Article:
Kinah [Irish premiere]
Piano Concerto, Op.38
Symphony No.4 in E-minor, Op.98
Xiayin Wang (piano)
RTÉ National Symphony Orchestra
Reviewed by: Colin Anderson
Reviewed: 20 September, 2019
Venue: National Concert Hall, Earlsfort Terrace, The Parish of Saint Kevin, Dublin, Ireland
Irish Eyes are Smiling on Leonard Slatkin: no sooner does he make his debut with the RTÉ National Symphony Orchestra (May just gone, link below) than he is invited straight back and he also has an imminent third gig on the Emerald Isle, a Beethoven affair on January 31.
The centrepiece this time was Samuel Barber’s Piano Concerto, written for John Browning. He gave the premiere in New York in 1962 with the Boston Symphony and Erich Leinsdorf, recording it soon after with George Szell and his Clevelanders, re-recording it a few decades later with Slatkin in St Louis; and since Browning’s death the conductor has continued to champion the piece with such as Olga Kern and Garrick Ohlsson.
Step forward Xiayin Wang. She also has form in this Concerto, not least a Chandos recording from a few years ago. The pianist begins the piece. Wang displayed her technical accomplishment from the off, and a considered range of dynamics; with the gnarled passions of the first movement – its edge, spectral colours and uneasy lyricism – well brought out by the RTÉ Orchestra, to which Wang responded with light-fingered dexterity and combative bravura, coming to a head in the demonstrative cadenza. The slow movement, chilly in colouring yet heart-warming in expression, was finely shaded in the orchestra, and shapely and shimmering from Wang. The Finale begins in motoric terms and contrasts with exoticisms (Bartók in the background), music that doesn’t look to embrace the listener but compels attention nevertheless, whether mightily or mysterious; and this was an ear-grabbing and compelling account from all concerned. For an encore Wang gave us Gershwin, The Man I Love (song-title, not my feelings for George!) possibly arranged (my guess) by Earl Wild.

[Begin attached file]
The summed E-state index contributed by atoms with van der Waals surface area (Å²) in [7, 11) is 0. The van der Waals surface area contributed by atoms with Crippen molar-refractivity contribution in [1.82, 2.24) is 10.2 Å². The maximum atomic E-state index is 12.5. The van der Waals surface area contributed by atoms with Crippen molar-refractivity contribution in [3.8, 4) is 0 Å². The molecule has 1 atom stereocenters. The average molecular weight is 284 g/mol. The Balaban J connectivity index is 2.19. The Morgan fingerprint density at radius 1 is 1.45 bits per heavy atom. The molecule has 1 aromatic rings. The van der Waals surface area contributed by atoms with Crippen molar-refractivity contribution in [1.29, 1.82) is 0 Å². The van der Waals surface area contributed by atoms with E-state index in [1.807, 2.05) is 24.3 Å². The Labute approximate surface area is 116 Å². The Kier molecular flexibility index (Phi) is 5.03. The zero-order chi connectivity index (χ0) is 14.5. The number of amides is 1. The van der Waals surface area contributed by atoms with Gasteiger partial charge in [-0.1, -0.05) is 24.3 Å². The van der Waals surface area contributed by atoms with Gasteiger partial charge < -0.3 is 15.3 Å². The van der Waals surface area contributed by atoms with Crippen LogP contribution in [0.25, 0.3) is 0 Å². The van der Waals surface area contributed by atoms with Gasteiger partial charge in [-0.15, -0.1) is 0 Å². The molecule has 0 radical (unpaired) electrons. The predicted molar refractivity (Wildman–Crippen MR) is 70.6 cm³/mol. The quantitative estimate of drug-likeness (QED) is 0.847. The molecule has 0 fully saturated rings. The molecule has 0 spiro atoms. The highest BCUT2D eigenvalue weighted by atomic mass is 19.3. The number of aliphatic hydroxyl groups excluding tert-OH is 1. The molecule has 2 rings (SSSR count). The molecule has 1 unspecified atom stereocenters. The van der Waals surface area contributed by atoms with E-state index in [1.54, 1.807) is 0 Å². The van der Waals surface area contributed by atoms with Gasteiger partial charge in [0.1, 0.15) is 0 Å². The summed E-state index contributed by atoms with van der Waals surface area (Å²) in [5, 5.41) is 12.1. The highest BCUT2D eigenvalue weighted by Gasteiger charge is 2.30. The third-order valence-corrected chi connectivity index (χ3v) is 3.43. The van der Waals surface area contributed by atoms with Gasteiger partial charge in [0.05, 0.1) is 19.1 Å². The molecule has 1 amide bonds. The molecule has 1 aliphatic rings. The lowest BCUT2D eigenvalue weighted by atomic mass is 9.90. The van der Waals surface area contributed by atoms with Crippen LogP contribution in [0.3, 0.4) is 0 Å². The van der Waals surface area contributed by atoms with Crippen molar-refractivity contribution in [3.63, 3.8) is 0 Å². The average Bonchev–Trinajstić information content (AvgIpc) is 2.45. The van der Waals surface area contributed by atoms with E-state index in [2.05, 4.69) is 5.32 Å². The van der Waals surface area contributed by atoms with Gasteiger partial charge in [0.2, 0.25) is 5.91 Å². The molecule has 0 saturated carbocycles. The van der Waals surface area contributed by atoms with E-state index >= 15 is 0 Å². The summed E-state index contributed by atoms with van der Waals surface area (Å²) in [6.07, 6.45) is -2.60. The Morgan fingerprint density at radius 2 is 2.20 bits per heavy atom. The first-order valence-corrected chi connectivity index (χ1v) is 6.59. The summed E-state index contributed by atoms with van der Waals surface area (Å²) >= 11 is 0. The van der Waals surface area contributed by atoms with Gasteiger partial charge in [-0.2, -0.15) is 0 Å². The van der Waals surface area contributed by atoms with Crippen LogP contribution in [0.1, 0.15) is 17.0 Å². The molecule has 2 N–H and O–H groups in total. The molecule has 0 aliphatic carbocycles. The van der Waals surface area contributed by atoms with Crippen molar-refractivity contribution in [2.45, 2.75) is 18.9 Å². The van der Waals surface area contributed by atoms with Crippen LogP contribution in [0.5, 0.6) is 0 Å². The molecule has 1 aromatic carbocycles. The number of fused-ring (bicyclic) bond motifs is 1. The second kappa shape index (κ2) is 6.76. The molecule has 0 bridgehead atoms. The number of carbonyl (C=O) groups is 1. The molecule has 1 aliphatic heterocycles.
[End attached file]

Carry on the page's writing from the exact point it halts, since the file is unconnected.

Barber was bookended by Brahms. That may not be obvious from the listing, but Slatkin’s Kinah embraces Brahms’s final orchestral work, the Double Concerto (for violin and cello, Opus 102) for reasons both musical and personal. Kinah (the Hebrew for elegy) is a tribute from Slatkin to his parents, Felix (a violinist among his numerous other talents) and Eleanor (née Aller, a versatile cellist). For further background I direct you to my review (link below) of Kinah at the time of its premiere, in Detroit, December 2015. It was a striking piece then and remains so, scored for metal percussion, four horns, two harps, celesta, piano, strings, and off-stage flugelhorn, trumpet, violin and cello. Given the Brahms and the parental connections, the latter two instruments are of course particularly pertinent, sounding as if from another place, away from this World.
Kinah stands up well to a second listen, whether its otherworldly chimes and regretful melodies (growing more intense) and with a remarkable ability to compel and infiltrate one’s capacity to be human and identify with a creator’s intentions. Whether coincidental or not there is much that is filmic about Kinah (Slatkin’s parents were well-versed in recording soundtracks); there are also aural correspondences to Pärt and Penderecki; and the closing Brahms quotations (tantalisingly incomplete) from Opus 102’s slow movement are poignant and haunt the imagination.
Brahms 4 was deceptive. Slatkin flowed into the first movement with the seeming intent to make it as classically wholesome as possible; yet how subtle were his changes of pace and elongations of line – without upsetting proportions or direction; and if there was some fallibility of execution, with strings somewhat thin-sounding, there wasn’t any doubt about the players’ dedication: honest music-making. The second movement, a slow walk, was beautifully done (starry woodwinds and horns), a sublime meditation, rising in rapture, sentiment and outburst, closing with a benediction … offset by a robust Scherzo, as graceful as it was pointed. With the passacaglia Finale – back to Bach – there was the sense of something momentous occurring, the thirty Variations knitting as one for all the space afforded them, gathering apace for the tragic conclusion, or so Karajan divined it to be, delivered stoically.